This is where we met Rasta George. Rasta George was the real deal, he told us of an exciting, fun, educational, and romantic trip into the Black River Morass, and all this for only $2US more than the “Corporate Tour.” He had me at hello, but we haggled a bit anyway. He wouldn’t budge, which somehow was so strange in Jamaica that we said ok and forked over $40US. He told us to wait in a little café right there near the docks where we sipped icy Tings and excitedly waited for our odyssey to begin.

About fifteen minutes later we were climbing into a small fishing boat and were headed up the river. It was only then when I realized I’d given my camera to Yasmine to keep in her bag. As I began taking pictures and I focused on an oncoming big tour boat, the people yelled and waved as they zoomed by, and I looked at Yasmine and we said in unison, “This is so much better!” Rasta George smiled and said that we’ve seen nothing yet, and for years we’d be telling people to come see Rasta George in Black River. He was right.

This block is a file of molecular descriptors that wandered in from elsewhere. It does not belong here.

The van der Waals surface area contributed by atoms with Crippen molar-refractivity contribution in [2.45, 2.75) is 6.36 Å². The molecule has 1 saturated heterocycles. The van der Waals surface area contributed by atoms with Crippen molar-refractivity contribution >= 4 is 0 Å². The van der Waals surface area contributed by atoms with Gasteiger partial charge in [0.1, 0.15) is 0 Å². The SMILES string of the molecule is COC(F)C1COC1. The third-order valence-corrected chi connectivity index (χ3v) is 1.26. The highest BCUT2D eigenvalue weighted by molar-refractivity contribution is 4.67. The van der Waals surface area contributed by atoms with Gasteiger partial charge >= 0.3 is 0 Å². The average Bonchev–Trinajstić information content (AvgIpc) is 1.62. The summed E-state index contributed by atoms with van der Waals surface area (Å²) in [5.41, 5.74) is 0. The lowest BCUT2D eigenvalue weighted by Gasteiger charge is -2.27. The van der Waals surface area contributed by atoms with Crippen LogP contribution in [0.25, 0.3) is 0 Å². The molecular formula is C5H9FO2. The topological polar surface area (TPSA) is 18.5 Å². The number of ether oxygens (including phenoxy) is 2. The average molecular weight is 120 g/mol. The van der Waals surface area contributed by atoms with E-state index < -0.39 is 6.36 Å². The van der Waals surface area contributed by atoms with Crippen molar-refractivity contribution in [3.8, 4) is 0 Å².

Rasta George is a tall thin Rastaman, his dreads were tucked into a tam bearing the Rasta colors of green, yellow and black, he wore wire-rimmed sunglasses and he bubbled with personality. He was a great guide; explaining all about the morass, what rivers fed it and how they come together to form Black River, he knew all about the flora and fauna, and he explained how the swamp’s eco-chain worked.

boat As if on cue, the boat driver Brant shouted something to Rasta George, and he pointed to another tour boat headed up river. The “Corporate” boat had paused, and all its passengers were ooh-ing and aah-ing. As we pulled closer we could see that just beyond the river’s edge was a small lagoon with a supposed crocodile swimming around. The tour boat was stopped about ten yards out in the river, but we didn’t even slow down as we approached!

“Brace yourself!” Called Rasta George as we crashed through the mangrove and slid into the small lagoon, and yes, there was a crocodile in there with us! At first I was freaked out, more so from the tour boat folks screaming than from the three foot crocodile hastily swimming away from us.